Indigenous academic leader Lynn Lavallée returns to Ryerson
Lynn Lavallée, former vice-provost, Indigenous engagement at the University of Manitoba, has been appointed strategic lead, Indigenous resurgence in the Faculty of Community Services (FCS). A member of Ryerson’s academic community from 2005-2017, Lavallée returned on January 1, 2019 in a new role dedicated to the renewal, recovery and advancement of Indigenous education in FCS.
Providing strategic leadership, Lavallée will work on initiatives that help to build a critical mass of Indigenous students, faculty and staff. An important aspect of her role will also include building and strengthening relationships between Indigenous communities, Indigenous community-based organizations and the Faculty of Community Services at Ryerson. Lavallée will develop programs that promote retention and provide support for research benefitting Indigenous Peoples. She will also collaborate with FCS faculty, distinguished visitors and the dean, to develop programming and initiatives that promote Indigenous resurgence, including an upcoming speaker series.
“It is my great pleasure to welcome Lynn Lavallée back to Ryerson,” said Lisa Barnoff, dean, FCS. “Given her past achievements advancing the inclusion of Indigenous communities in the academy, Lynn is well-positioned to take on this new role where she will ensure Indigenous resurgence becomes foundational to the overall operations of the Faculty of Community Services.”
Lavallée was the inaugural vice-provost, Indigenous engagement at the University of Manitoba since September 2017, responsible for advancing the university’s commitment to Indigenous achievement as outlined in their strategic plan. Prior to her move to Manitoba, she served as associate director in Ryerson’s School of Social Work and chair of the Research Ethics Board. Lavallée was instrumental in establishing Ryerson’s Aboriginal Education Council (AEC) and was appointed as the inaugural chair of the Provost’s Aboriginal Advisory Committee, the predecessor to and catalyst of the AEC.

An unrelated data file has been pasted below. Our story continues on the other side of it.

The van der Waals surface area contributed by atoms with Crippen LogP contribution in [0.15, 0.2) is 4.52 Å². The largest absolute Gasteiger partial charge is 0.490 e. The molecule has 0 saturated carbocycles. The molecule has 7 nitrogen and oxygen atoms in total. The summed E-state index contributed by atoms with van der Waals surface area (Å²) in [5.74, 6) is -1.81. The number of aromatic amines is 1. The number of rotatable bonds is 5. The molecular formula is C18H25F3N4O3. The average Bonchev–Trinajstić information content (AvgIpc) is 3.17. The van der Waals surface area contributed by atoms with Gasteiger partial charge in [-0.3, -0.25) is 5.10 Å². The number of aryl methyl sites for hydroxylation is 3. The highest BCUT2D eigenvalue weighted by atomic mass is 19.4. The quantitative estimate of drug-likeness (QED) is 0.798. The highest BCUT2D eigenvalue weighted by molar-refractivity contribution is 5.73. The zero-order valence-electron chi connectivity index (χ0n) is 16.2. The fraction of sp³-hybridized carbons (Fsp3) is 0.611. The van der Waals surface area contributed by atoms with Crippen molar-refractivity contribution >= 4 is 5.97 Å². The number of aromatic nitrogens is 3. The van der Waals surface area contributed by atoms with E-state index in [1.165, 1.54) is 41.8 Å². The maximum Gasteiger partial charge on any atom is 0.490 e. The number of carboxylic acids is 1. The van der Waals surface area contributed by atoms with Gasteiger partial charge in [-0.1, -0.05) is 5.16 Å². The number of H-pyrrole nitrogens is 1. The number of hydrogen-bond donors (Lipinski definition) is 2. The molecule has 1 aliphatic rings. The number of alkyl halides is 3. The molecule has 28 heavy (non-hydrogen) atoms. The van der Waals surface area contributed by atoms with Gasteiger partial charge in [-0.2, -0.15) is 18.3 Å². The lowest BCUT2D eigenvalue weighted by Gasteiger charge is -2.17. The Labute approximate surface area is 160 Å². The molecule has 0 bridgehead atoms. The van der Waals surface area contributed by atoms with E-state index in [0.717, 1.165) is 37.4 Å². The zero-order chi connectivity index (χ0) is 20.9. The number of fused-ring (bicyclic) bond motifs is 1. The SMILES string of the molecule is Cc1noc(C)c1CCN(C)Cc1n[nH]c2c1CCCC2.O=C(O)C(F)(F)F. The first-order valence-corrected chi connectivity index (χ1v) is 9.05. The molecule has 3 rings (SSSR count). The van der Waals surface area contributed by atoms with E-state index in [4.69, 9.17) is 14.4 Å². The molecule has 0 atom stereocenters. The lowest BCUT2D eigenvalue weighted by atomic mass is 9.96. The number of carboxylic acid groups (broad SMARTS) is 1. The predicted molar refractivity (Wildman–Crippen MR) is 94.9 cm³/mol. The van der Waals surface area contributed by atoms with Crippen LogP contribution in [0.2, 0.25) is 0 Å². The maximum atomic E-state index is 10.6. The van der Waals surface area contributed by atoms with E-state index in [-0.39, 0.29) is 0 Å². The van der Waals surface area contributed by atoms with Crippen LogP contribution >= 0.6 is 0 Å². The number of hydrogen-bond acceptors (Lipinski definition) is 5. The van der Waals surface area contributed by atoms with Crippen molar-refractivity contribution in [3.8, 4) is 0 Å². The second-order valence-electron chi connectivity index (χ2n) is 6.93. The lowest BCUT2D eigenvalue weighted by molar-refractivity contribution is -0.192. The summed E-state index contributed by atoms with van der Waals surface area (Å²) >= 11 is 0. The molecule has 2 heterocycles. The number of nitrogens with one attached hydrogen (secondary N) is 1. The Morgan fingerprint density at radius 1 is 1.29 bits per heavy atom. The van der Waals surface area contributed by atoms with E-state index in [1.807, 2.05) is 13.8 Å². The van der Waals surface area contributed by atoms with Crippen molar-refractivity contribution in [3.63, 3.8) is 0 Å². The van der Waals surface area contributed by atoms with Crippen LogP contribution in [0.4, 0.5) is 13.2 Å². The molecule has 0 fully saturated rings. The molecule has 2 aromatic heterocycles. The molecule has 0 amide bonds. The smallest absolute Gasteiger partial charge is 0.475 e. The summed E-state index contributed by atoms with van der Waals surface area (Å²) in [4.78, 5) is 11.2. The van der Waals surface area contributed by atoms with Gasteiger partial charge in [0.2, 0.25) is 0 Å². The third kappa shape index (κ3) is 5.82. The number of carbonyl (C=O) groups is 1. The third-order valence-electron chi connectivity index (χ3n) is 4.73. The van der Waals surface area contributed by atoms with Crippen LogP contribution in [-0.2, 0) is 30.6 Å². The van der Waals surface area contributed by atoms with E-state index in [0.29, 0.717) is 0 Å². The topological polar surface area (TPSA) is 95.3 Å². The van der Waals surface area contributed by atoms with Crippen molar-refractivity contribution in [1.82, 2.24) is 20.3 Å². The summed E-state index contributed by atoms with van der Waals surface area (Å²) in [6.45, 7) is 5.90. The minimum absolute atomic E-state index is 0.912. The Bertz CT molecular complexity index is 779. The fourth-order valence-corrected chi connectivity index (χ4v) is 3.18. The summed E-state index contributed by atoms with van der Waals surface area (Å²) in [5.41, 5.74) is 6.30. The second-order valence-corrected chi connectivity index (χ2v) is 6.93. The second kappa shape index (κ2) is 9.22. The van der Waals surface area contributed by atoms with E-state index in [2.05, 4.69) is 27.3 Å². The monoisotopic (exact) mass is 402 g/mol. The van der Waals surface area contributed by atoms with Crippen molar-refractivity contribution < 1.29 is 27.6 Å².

“Toronto and Ryerson has a special place in my heart, and I am so pleased to be back to make new memories and to strengthen the university’s relationships with the urban Indigenous community,” said Lavallée. “Like Ryerson, the city is my classroom – it’s where I grew up, in neighbouring Regent Park and where I conducted a lot of my research – so one of my leading priorities will be breaking down barriers, opening campus doors and inviting the Indigenous community in.”
Lavallée’s research interests include Indigenous health, cultural, sport and recreation programs, Indigenous epistemology, and Indigenous research methods. She is passionate about bringing Indigenous ways of knowing into the academy, both through teaching and research. She is the recipient of the 2016 Alan Shepard Equity, Diversity and Inclusion Award, and has been awarded $2,849,331 in external research funding since 2005.
Ryerson University is committed to Truth and Reconciliation on campus and with the broader community. ‘Respect for Aboriginal Perspectives’ is a value in our academic plan, and the university continues to make progress on the Indigenization of campus and the curriculum by responding to recommendations in the PDF filecommunity consultation report, which includes incorporating Indigenous knowledges and content and increasing and retaining Indigenous staff and faculty.